Review by: Bear
Every now and again the tiny stream bug bites and I find myself in the ‘thick of it’ struggling with rods over 8’, well no more. Being cheap and not wanting to spend a heap of cash on a rod I’d use a dozen times a year or less, I looked at the St Croix Imperial line. This is not the old Imperial of 10-15 years ago, but an all new selection ranging from tiny wands to beefy switch rods. According to St.Croix this rod is assembled (or made) at their new facility in Mexico, which they have caught some flak over on some forums because of their pride of “Made in USA”. I have no issue with that here in Canada, as last I checked, we don’t have a Canadian graphite rod builder to support. Prices range from about $150 to $240 or so, before paying our government their share!
I selected a 3 weight 6 ½’ long for my small stream work, ordered it and received it from the staff at HLS/FC in about a week. The rod came in a case about 42”long along with a small tub of ferrule wax. The rod itself is 2 piece, each section being about 40” long and is a dark burgundy colour with matching wraps neatly done. The blank tapers from approximately .060” at the tip to .240” at the cork. Wall thickness of the blank is .020” measured at the female ferrule. The reel seat is finished rosewood like, and the hardware is a pewter colour anodized aluminum, it nearly matches the colour of Hardy JLH’s and Marquis’. The grip is a very slender half wells type, sometimes called ‘ultra-fine’, 6 ½” long, perhaps a bit too small for this Neanderthals paw, but with surprisingly good cork quality. There are 6 chrome snake guides, a chrome tiptop with a ceramic stripper guide well placed according to my guide spacing charts. Overall finish and workmanship are very good.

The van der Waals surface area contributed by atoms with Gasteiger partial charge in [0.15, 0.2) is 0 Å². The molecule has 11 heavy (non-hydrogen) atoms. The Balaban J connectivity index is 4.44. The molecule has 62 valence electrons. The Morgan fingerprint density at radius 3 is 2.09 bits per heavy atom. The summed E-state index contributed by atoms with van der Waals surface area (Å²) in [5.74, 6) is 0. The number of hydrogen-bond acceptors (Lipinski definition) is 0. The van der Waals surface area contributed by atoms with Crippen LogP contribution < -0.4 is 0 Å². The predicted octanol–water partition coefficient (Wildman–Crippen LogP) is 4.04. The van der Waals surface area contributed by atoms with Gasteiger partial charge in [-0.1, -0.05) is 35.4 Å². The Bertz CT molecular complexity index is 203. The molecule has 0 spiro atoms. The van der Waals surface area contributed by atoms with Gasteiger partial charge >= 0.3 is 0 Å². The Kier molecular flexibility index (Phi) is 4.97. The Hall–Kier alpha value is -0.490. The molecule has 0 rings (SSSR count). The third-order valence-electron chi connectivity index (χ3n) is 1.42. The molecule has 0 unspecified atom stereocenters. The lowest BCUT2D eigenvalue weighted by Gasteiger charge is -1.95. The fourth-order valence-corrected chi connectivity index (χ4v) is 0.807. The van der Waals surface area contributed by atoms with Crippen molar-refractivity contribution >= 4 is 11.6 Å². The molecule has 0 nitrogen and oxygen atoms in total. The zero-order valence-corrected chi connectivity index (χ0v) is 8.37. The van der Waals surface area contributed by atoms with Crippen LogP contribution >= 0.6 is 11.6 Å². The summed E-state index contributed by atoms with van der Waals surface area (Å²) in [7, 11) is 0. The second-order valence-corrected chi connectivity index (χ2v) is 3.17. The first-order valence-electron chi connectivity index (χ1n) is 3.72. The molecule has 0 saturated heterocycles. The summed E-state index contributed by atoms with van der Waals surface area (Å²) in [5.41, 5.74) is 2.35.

I grass tested the rod with a SA GPS DT4F line and was really impressed with both the distance, up to 60’, and the shortness, 8-10’, of the casts possible. The typical length of cast used on the stream was effortless to do. I also tried a Wulff TT4F with similar results. After loading a reel with a SA GPX WF3F line I picked up at the Forum, I was off to do some real testing at a nearby neighbors’ ½ acre pond. It handled the Crappie well and was a positive blast with the 8-10” rainbows which he just happened to have stocked the week before! I had no problem casting a third of the way across his pond or making the short casts required on those tight brushy streams. It handled moderately weighted wooly buggers in size 8 well. I also tried a few single hand spey casts, the snap T and snake roll, and found it could do these acceptably. Casting into the wind was a problem, but hey, it is a 3wt. Wind has never been the frustrating issue for me casting on small streams.
Overall I’m pleasantly surprised with the quality of this rod and its casting ability, and if you didn’t look at the label you’d swear the rod was one of Sages now discontinued LL’s. O/K, maybe that’s too much, it’s not that smooth, but it’s not $600+ either, however it is a great rod for the money. I doubt 8” brookies would object to being caught on it too. Would I get another? Absolutely, I’d really like to see what the switch rods are like in this series, which apparently are sold out until June 2010. Barring the unknown, I can see this rod becoming one of my favourites.